Vaiman, A. A. “K rasshifrovke protoshumerskoi pis’mennosti.” In Peredneaziatskii sbornik, vol. 2. Moscow, 1966.
Perikhanian, A. G. “K voprosu o proiskhozhdenii armianskoi pis’mennosti.” In Peredneaziatskii sbornik, vol. 2. Moscow, 1966.
Ojha Gaurishankar Hirachand. The Palaeography of India, 2nd ed. Ajmer, 1918.
Meissner, B. Die Keilschrift. 2nd ed. Berlin-Leipzig, 1922.
Erman, A. Die Hieroglyphen, 2nd reprinting. Berlin-Leipzig, 1923.
Karlgren, B. Grammata serica: Script and Phonetics in Chinese and Sino-Japanese. Stockholm, 1940.
Dunand, M. Byblia grammata: Documents et recherches sur le développement de l’écriture en Phénicie. Beirut, 1945.
Février, J. G. Histoire de l’écriture, 2nd ed. Paris, 1959.
Chadwick, J. The Decipherment of Linear B. Cambridge, 1959.
Laroche, E. Les Hiéroglyphes hittites. Paris, 1960.
Gelb, I. J. A Study of Writing, revised edition. Chicago, 1963.
Friedrich, J. Geschichte der Schrift. Heidelberg, 1966.
Jensen, H. Die Schrift in Vergangenheit und Gegenwart, 3rd ed. Berlin, 1969.

I. M. D’IAKONOV

What does it mean when you dream about writing?

To be writing or to observe another person writing in a dream may indicate that the dreamer is trying to communicate with someone. It could also indicate that the dreamer himself is trying to communicate with his own conscious self. The term worm is used metaphorically in some common English expressions to represent weakness and sneakiness, as in “he wormed his way into the group” or “what a worm he turned out to be.” The worm also symbolizes bait and rich, fertile soil.

writing

1. a group of letters or symbols written or marked on a surface as a means of communicating ideas by making each symbol stand for an idea, concept, or thing (see ideogram), by using each symbol to represent a set of sounds grouped into syllables (syllabic writing), or by regarding each symbol as corresponding roughly or exactly to each of the sounds in the language (alphabetic writing)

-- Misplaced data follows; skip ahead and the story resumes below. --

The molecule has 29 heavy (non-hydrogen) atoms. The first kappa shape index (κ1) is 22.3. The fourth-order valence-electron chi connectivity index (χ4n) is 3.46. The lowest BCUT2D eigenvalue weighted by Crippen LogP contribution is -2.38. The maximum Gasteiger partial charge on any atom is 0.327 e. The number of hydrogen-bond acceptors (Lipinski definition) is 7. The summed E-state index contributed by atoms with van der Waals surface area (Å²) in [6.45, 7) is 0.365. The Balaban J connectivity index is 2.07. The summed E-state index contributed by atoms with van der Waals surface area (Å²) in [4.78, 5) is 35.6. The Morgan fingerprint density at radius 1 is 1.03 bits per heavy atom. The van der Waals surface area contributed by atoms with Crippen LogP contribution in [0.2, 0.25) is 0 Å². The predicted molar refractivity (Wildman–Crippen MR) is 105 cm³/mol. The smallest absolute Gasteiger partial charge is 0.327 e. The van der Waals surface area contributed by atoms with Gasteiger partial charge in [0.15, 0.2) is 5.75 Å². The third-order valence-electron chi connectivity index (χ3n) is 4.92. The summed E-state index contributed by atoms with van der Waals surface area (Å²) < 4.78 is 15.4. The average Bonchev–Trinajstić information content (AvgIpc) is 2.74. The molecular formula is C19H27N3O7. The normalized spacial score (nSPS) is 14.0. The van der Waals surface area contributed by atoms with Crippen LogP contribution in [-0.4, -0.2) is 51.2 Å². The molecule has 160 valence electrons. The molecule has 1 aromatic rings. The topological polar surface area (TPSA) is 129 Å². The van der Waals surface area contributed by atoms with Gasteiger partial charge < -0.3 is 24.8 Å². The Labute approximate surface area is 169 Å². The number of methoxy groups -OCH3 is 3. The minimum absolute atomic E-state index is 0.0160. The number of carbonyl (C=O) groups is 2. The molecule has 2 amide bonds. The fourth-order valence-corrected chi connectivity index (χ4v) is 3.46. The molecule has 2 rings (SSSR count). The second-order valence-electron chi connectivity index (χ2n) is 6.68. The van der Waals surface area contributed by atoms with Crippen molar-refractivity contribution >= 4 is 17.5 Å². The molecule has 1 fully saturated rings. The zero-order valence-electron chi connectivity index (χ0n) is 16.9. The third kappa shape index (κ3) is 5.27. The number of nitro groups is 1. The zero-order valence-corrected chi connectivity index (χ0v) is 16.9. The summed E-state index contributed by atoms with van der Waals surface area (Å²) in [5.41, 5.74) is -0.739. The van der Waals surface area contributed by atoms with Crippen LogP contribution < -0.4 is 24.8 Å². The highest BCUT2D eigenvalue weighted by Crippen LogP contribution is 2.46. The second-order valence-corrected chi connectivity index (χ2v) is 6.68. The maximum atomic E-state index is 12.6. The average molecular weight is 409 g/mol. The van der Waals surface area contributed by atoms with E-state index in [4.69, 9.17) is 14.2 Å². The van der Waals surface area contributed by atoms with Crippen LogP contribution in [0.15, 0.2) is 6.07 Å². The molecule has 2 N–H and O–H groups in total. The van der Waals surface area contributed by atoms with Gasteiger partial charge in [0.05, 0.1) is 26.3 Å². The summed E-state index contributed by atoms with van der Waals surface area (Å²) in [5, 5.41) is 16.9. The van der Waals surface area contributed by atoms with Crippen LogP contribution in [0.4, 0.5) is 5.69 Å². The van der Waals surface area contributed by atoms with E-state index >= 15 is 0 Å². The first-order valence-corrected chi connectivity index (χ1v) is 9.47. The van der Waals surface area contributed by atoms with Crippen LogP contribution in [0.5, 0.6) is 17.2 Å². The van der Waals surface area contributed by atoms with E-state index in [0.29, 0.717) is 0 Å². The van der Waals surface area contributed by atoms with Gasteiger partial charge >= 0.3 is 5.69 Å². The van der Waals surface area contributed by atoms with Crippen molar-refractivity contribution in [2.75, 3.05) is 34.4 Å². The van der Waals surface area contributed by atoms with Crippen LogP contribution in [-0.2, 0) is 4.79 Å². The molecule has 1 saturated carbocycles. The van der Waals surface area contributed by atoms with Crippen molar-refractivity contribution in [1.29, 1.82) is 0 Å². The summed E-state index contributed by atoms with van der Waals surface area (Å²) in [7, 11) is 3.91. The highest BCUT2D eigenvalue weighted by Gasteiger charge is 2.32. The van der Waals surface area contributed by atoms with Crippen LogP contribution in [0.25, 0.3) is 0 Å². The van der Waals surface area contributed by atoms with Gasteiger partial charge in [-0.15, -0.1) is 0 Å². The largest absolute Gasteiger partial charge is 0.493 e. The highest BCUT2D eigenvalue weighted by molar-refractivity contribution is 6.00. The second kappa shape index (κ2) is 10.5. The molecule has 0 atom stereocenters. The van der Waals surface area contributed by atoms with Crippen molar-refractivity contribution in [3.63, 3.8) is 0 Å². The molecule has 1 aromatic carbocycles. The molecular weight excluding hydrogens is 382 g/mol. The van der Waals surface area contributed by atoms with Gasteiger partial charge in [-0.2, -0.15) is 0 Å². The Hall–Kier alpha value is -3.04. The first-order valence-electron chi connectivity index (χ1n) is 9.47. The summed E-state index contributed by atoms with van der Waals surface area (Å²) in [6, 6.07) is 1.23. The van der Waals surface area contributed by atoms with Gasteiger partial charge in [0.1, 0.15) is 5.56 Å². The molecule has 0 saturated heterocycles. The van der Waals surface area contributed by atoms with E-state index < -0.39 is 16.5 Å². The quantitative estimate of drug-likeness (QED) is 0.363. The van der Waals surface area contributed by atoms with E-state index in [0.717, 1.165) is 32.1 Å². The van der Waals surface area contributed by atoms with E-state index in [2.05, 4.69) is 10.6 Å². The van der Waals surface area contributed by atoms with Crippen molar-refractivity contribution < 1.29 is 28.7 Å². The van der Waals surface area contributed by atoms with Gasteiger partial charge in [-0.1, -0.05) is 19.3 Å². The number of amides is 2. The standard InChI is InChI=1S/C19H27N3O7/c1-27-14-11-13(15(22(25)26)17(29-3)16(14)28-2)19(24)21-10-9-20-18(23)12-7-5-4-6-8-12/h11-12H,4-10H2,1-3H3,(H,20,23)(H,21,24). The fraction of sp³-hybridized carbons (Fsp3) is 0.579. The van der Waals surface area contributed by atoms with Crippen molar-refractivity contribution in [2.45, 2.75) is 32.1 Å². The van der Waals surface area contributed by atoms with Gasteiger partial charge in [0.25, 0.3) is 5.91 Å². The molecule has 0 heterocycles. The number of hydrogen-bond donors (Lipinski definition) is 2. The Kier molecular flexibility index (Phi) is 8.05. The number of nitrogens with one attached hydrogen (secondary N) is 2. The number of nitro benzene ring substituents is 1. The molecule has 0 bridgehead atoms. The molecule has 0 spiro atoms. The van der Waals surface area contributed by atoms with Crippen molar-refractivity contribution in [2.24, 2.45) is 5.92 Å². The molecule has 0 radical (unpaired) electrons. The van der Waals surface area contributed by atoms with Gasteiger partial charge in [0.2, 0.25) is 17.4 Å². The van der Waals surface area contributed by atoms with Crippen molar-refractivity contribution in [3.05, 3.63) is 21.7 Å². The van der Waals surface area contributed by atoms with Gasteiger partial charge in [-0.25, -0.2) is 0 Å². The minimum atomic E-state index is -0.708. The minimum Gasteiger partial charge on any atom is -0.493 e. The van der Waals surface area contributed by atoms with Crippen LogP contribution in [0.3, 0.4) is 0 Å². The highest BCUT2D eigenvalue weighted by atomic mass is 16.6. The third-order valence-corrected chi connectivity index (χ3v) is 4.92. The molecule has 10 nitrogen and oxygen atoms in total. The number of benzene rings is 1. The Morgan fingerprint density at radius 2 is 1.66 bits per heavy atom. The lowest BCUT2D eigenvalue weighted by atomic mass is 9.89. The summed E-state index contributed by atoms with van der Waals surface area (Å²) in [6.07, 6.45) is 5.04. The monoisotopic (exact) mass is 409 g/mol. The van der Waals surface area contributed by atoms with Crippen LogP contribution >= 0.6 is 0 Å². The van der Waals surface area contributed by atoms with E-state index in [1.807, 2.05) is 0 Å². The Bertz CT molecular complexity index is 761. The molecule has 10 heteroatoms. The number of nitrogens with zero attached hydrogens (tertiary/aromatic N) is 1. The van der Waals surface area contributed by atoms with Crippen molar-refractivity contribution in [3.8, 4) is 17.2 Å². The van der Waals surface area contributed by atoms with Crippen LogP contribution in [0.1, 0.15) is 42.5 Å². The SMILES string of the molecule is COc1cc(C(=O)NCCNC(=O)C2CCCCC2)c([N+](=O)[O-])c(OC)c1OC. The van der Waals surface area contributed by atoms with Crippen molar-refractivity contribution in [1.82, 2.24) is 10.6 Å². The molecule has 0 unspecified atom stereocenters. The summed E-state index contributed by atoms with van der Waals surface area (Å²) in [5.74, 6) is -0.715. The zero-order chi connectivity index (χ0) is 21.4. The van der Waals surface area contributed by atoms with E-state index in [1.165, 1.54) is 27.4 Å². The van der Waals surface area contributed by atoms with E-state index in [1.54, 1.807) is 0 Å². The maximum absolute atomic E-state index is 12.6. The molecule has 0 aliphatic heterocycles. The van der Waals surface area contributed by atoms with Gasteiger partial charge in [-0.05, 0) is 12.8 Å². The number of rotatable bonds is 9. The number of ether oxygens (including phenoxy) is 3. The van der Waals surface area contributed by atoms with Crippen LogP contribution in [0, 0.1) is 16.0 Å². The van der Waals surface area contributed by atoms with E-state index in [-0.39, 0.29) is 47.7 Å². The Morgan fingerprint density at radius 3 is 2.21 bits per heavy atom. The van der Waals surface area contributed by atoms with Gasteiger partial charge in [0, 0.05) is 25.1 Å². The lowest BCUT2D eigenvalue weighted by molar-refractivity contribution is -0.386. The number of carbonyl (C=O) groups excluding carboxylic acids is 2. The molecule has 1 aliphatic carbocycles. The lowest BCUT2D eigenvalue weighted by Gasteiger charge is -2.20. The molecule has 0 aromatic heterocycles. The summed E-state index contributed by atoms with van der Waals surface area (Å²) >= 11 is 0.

2. anything expressed in letters, esp a literary composition
3. the work of a writer
4. literary style, art, or practice

Writing

(dreams)
Writing is a means of communication. In dreams it may be a symbol of communicating with others, but it mostly represents communication with oneself. If you are writing in a dream or reading someone else’s writing, it may be an unconscious effort to become aware of forces or issues in life. Writing is a secondary form of communication. Speaking is more direct and less cumbersome for most. Thus, the written message in your dream may be disguised or may be less genuine than other forms of receiving information from the unconscious. You may be trying to figure something out and this may be the first step in that process.